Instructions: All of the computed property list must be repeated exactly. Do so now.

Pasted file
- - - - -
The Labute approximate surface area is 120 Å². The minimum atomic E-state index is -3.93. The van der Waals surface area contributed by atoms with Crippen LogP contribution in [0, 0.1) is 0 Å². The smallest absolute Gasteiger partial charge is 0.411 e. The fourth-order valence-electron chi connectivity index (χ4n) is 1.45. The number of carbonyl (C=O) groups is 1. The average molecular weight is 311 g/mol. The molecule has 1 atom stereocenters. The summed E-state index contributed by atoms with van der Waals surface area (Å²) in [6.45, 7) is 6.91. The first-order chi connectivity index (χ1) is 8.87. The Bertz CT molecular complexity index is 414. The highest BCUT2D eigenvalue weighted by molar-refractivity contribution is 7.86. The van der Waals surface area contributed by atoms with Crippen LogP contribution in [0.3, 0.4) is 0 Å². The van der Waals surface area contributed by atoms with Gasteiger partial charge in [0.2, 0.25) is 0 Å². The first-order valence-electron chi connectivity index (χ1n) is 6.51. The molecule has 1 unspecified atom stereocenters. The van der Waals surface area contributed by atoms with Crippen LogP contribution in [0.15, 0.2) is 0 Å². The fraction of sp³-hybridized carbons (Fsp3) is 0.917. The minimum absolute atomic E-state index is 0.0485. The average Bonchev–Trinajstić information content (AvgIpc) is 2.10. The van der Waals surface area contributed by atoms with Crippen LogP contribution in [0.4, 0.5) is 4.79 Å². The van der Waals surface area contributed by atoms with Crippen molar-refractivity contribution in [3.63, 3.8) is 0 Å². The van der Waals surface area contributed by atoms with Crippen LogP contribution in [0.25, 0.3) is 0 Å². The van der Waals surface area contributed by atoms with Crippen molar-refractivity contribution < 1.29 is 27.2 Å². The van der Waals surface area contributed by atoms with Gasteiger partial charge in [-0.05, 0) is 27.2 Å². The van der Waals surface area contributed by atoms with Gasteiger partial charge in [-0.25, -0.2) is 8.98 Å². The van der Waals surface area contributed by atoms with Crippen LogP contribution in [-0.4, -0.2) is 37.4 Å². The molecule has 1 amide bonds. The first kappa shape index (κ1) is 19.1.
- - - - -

The Labute approximate surface area is 120 Å². The minimum atomic E-state index is -3.93. The van der Waals surface area contributed by atoms with Crippen LogP contribution in [0, 0.1) is 0 Å². The smallest absolute Gasteiger partial charge is 0.411 e. The fourth-order valence-electron chi connectivity index (χ4n) is 1.45. The number of carbonyl (C=O) groups is 1. The average molecular weight is 311 g/mol. The molecule has 1 atom stereocenters. The summed E-state index contributed by atoms with van der Waals surface area (Å²) in [6.45, 7) is 6.91. The first-order chi connectivity index (χ1) is 8.87. The Bertz CT molecular complexity index is 414. The highest BCUT2D eigenvalue weighted by molar-refractivity contribution is 7.86. The van der Waals surface area contributed by atoms with Crippen LogP contribution in [0.3, 0.4) is 0 Å². The van der Waals surface area contributed by atoms with Gasteiger partial charge in [0.2, 0.25) is 0 Å². The first-order valence-electron chi connectivity index (χ1n) is 6.51. The molecule has 1 unspecified atom stereocenters. The van der Waals surface area contributed by atoms with Crippen LogP contribution in [0.15, 0.2) is 0 Å². The fraction of sp³-hybridized carbons (Fsp3) is 0.917. The minimum absolute atomic E-state index is 0.0485. The average Bonchev–Trinajstić information content (AvgIpc) is 2.10. The van der Waals surface area contributed by atoms with Crippen LogP contribution in [0.4, 0.5) is 4.79 Å². The van der Waals surface area contributed by atoms with Crippen molar-refractivity contribution in [3.63, 3.8) is 0 Å². The van der Waals surface area contributed by atoms with Crippen LogP contribution in [0.25, 0.3) is 0 Å². The van der Waals surface area contributed by atoms with Crippen molar-refractivity contribution < 1.29 is 27.2 Å². The van der Waals surface area contributed by atoms with Gasteiger partial charge in [-0.05, 0) is 27.2 Å². The van der Waals surface area contributed by atoms with Gasteiger partial charge in [-0.25, -0.2) is 8.98 Å². The van der Waals surface area contributed by atoms with Crippen LogP contribution in [-0.4, -0.2) is 37.4 Å². The molecule has 1 amide bonds. The first kappa shape index (κ1) is 19.1.